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In short: Does a single "Triumph" nullify a single "Threat" like a single "Advantage" nullifies a single "Threat"?

 

No, you're overthinking it.  As laid out in the book: Advantages and Threats cancel each other, but have no impact on Success/Failure/Triumph/Despair; Successes and Failures cancel each other, but have no impact on Advantage/Threat/Triumph/Despair; Triumphs and Despairs aren't cancelled by anything, however, the successes and failures they stand for can be cancelled by other failures and successes respectively.

 

This means there is a maximum 4 possible dice result to be interpreted for each roll:  1)  Success or Failure; 2) Advantage or Threat; 3) Triumph; 4) Despair.

 

And that's all there is to it.

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Hello.

 

Thank you Bronski and whalfrog for taking your time.

 

I am still not certain, but I think I will follow your lead.

 

Why do my doubts remain?

 

For once, although I understand the basic concept of the three different dice-result-pairs "Success/Failure", "Advantage/Threat", "Triumph/Despair", I do not take it that these are strictly resolved seperate. Why is that so? a) The "Triumph/Despair" influences the number of successes/failures and thus disrupts this idea; b) "Triumph/Despair" are similarly described like "Advantage/Failure" and both pairs even share a few comparable effects (example: critical injuries), which is why I wonder why "Triumph/Despair" would not affect the number of "Advantages/Threats" although they have an impact on "Successes/Threats" - in other words: why would pair 3 disrupt the seperation in relation to pair 1, but not to pair 2?

 

Secondly, just recollect my example:

The dice show this outcome face-value: 1 Success, 1 Triumph, 1 Threat, which translates into: 2 Successes, 1 Threat, 1 Triumph. Since the incredible and undoubting majority here and in other forums don't see a relation between "Threats" and "Triumphs", this actually means that although the player has an incredible success, there is also a threat; if he had rolled an "Advantage" instead of the Triumph" he would only have a Success while there would be no Threat at all. Yeah, doesn't feel right to me, when I consider how rare Triumphs are rolled, how much power you have to put into getting the D12 either in character-generation/development or by deploying a marker for the Light Side of the Power giving the game-master a Dark Side point in return, and most importantly given what the rule-book(s) say about all of this.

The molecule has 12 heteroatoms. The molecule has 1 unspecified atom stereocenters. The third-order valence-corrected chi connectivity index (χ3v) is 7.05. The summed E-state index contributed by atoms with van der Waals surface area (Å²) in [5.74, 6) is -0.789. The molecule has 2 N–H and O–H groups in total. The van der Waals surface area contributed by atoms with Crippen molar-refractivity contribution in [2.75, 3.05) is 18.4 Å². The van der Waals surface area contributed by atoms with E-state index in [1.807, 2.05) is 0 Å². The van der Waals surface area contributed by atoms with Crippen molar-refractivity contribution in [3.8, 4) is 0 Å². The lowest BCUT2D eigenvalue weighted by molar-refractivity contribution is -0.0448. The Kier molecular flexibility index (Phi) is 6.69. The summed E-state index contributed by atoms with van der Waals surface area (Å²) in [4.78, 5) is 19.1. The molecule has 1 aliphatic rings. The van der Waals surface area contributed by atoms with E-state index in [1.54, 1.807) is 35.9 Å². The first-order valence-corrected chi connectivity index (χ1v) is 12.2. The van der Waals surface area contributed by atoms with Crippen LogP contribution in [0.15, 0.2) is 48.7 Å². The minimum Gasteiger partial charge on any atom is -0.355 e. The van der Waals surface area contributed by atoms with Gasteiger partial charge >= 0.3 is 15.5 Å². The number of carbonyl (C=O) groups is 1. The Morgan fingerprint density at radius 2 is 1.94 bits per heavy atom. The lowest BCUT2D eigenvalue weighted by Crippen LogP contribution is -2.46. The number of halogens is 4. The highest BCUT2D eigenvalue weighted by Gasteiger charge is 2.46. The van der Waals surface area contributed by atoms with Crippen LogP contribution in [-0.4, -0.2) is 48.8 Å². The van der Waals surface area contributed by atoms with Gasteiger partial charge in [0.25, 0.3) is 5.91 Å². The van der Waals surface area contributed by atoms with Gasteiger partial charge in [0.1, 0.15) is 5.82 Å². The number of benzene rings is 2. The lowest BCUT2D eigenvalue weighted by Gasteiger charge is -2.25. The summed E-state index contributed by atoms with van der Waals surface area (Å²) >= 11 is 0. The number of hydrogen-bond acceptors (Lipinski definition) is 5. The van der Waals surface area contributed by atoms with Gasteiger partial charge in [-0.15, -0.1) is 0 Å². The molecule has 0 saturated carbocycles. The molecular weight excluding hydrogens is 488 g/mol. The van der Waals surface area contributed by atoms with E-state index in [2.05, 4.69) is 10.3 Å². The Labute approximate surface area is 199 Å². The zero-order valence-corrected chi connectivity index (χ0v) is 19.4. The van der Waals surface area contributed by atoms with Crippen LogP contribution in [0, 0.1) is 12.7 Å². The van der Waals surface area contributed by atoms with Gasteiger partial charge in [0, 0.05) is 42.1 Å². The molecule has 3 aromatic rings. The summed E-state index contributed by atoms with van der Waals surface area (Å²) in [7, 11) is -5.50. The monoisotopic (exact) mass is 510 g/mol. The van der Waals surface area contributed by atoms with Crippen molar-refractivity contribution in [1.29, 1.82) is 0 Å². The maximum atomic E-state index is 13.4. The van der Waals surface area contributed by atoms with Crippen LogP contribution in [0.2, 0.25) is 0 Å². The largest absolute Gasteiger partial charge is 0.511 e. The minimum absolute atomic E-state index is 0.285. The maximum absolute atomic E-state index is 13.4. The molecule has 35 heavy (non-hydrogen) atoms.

Maybe I overthink it; but I am just not certain. You have my reasons in my two postings. No offence intended: I don't see any of my arguments invalidated (yet), but I will stick with what seems to be the major understanding; and I really look forward to some guy at FFG to answer my rules-questions-mail I sent last night to them.

 

Anyway: case closed; I will tell my friends about the poor decision we made, and in future times we will consider what you have said as the no 1 reading of the rules. I appreciate your time and thoughts you spent on my question.

 

Best wishes!

Mad

Edited by MaddockKrug

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I think interpreting the dice is an art, not a science. 

 

Just remember this is supposed to be a narrative game - keep the game moving at a good rate rather than get bogged down with a bad call.

 

You don't really need a rules-call from FFG, just to interpret the dice to suit your table.  It's not easy - most of us long-time role-players have to get our heads out of the success/fail paradigm we have.  But it does start to make sense after a few games.

 

Be fair to the players, and don't sweat the small stuff.  

Edited by Maelora

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Hello.

 

Thank you, Maelora. This is a very good advice. As a seasoned roleplaying-gamer I see your point and admit that it is kind of troublesome to resolve the dice in a narrative way.

 

A side-issue to my question is that at various spots in which I have raised or resurrected this topic people keep telling that I should take the "rules as written" (or something like that); and they argue there would be only one crystall clear way of looking at it without adding a lot of their own arguments and also without at least considering (if not falsifying) my arguments. And this, too, is what I challenge. The official game-material is ambigous about the question at hand, because the "rules as written" are kind of vague to say the least; therefore it is not "simple" or "easy" to provide the "one intended understanding" of this particular rule.